The way the panel was installed at the Boeing factory will almost certainly be the focus of federal investigations. In addition to the NTSB, the FAA is investigating the incident and manufacturing practices at Boeing and Spirit.

Citing the open NTSB investigation, Boeing referred questions to the agency, which declined to comment. The FAA did not immediately respond to a request for comment on Boeing's handling of the door plug. A Spirit AeroSystems spokesperson said the company remained “focused on the quality of every airframe that leaves our facility.”

John Cox, a former airline pilot who runs a security consulting company, said the new information about the door stopper, if correct, would be an indication of “process failure” and raise questions about the entire operation. of Boeing manufacturing.

“Are there similar problems in other areas besides the door?” he said. “You have to observe the entire assembly process.”

The FAA said Wednesday that it would not allow Boeing to expand production of any new 737 Max series airplanes, a linchpin of the company's commercial airplane business, until the agency was satisfied that quality control had improved.

Calhoun suggested this month that a manufacturing fault had been responsible for the door stopper explosion. But it was unclear whether the error, which Calhoun referred to as a “quality leak,” occurred at the Boeing factory in Renton or at the Spirit facility in Wichita, where the door plug was first installed.

The incident has raised new concerns about Boeing's quality control among investors, airline executives, pilots, passengers and others, as well as regulators. Boeing's stock price has fallen 14 percent since the explosion.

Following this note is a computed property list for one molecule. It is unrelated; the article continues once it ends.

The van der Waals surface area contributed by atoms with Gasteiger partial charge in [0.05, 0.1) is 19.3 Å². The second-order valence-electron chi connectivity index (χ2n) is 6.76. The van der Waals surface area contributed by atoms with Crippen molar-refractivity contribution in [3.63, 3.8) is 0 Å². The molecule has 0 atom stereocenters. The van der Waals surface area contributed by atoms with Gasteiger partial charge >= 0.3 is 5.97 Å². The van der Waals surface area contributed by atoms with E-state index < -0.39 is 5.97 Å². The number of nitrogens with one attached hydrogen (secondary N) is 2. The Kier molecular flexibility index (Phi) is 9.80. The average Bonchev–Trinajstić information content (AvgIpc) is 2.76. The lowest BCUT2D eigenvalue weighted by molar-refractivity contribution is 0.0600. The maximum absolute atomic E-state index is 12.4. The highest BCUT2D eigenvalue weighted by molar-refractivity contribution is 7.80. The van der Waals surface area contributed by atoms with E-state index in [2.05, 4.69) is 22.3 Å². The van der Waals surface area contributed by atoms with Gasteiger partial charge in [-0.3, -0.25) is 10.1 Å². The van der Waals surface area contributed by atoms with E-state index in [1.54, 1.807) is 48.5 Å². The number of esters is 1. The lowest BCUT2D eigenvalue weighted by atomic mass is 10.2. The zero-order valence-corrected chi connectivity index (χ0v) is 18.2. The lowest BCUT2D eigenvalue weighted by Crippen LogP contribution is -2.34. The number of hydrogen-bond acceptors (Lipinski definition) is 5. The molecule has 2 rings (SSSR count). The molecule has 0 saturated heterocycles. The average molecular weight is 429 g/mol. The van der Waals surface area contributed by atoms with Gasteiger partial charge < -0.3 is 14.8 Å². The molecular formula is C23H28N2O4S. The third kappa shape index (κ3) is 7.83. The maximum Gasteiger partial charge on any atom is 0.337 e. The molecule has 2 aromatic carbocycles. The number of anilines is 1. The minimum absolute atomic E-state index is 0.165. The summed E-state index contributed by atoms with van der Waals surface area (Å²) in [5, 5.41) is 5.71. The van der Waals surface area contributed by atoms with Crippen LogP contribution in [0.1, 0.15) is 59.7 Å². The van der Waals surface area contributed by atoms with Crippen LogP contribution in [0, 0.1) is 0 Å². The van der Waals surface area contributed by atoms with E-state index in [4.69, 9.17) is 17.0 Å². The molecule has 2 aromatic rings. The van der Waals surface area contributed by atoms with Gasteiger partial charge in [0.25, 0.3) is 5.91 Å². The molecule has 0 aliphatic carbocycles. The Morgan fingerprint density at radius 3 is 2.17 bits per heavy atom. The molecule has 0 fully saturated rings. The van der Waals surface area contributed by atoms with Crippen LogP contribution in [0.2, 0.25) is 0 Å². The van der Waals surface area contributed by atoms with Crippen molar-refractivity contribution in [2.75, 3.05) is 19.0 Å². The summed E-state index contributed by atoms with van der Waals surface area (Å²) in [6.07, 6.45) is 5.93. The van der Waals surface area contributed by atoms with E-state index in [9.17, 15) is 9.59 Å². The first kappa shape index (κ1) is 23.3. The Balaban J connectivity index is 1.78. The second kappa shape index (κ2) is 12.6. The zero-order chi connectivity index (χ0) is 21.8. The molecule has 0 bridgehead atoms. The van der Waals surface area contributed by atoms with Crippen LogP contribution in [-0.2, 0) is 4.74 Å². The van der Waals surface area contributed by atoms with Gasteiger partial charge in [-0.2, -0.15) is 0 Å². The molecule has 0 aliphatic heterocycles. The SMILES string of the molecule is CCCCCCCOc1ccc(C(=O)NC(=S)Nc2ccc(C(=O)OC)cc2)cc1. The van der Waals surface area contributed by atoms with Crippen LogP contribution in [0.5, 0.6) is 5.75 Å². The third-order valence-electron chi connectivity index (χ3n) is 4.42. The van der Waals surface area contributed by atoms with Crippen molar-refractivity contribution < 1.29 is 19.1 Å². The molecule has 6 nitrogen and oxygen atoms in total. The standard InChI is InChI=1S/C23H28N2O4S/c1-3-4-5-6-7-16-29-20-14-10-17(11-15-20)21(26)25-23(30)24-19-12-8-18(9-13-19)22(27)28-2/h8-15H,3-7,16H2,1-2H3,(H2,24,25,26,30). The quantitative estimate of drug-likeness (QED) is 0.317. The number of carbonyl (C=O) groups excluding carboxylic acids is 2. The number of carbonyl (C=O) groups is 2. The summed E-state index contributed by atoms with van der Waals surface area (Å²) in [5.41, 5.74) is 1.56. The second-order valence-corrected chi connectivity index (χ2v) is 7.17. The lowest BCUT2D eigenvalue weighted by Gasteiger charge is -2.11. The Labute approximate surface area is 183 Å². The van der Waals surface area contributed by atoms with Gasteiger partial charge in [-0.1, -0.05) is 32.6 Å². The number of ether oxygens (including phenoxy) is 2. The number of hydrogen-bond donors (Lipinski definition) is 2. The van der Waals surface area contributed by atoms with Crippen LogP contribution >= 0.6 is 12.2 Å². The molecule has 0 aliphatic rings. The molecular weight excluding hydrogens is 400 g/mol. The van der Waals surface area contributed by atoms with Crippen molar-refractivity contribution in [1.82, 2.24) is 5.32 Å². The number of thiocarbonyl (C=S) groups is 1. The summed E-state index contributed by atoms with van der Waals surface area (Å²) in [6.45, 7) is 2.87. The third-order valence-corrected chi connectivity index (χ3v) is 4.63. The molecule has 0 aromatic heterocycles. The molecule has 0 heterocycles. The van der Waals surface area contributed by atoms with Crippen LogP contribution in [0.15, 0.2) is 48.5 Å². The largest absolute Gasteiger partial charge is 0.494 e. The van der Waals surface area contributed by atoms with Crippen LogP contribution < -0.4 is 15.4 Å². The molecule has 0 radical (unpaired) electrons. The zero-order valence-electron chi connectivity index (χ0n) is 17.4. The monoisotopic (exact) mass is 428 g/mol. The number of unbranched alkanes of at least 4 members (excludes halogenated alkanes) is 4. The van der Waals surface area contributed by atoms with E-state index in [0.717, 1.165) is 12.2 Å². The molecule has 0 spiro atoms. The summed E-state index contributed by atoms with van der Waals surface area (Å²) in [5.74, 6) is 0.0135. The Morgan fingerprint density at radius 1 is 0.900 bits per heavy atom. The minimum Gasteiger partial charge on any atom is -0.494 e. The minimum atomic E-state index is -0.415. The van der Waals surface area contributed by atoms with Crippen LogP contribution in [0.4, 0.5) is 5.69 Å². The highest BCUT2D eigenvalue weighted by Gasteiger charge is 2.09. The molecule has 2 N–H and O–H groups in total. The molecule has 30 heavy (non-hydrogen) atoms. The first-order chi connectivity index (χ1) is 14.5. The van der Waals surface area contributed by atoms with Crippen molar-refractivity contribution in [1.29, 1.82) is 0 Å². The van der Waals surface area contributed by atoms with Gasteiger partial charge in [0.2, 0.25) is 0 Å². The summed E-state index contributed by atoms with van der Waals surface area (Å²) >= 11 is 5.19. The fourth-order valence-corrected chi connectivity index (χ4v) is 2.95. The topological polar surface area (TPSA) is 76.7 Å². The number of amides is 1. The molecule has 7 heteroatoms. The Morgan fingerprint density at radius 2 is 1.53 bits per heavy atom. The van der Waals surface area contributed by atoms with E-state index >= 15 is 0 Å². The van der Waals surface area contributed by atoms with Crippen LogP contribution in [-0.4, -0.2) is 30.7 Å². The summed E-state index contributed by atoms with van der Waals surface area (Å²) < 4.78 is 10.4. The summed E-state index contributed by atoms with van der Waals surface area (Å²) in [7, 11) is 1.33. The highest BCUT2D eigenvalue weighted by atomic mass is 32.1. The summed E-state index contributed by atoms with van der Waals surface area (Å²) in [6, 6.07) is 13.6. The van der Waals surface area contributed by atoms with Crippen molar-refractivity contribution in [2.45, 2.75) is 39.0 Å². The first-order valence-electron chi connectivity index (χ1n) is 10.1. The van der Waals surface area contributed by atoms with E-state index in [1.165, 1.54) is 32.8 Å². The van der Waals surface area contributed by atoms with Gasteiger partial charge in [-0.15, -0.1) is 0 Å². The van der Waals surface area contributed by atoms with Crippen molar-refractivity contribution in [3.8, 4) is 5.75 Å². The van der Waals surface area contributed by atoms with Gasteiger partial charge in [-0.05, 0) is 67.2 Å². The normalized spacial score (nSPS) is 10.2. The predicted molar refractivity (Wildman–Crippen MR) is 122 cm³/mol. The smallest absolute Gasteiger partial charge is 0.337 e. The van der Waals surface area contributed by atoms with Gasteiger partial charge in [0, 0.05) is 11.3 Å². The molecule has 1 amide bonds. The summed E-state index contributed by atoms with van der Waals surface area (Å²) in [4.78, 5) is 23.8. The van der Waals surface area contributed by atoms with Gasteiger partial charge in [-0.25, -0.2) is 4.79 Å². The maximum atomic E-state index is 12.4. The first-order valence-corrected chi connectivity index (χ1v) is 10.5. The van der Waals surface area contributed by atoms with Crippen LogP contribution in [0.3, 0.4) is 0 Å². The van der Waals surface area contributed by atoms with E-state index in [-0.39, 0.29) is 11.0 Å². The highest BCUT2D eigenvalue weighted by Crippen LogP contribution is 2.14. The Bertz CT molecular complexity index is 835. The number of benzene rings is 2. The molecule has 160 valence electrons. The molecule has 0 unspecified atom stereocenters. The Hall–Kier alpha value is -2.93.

In recent days, several airline executives have sharply criticized the company, a major supplier about which they rarely complain publicly.

“I'm angry,” Alaska Airlines CEO Ben Minicucci told NBC News on Tuesday, adding that the airline found loose bolts on “many” of its Max 9s. “My demand to Boeing is what are they going to do to improve their internal quality programs”.

Scott Kirby, CEO of United Airlines, told CNBC on Tuesday that “the suspension of the Max 9 is probably the straw that broke the camel's back for us.” He also said he was concerned that Boeing would not soon be able to deliver another 737 Max plane the airline had ordered, the Max 10. That model has not yet been certified by the FAA.

“At least we're going to build a plan that doesn't include the Max 10,” Kirby said.

For now, Boeing remains in damage control mode. Calhoun last week visited the Spirit AeroSystems factory, a plant the plane maker sold in 2005. And Boeing said this week it planned to hold a “quality retreat” on Thursday, during which production, delivery and support teams I would stop working to attend quality learning sessions.

The company said it intended to place similar pauses at all of its factories and commercial aircraft manufacturing sites in the coming weeks.

James Glanz, Santul Nerkar and Bernhard Warner contributed reports.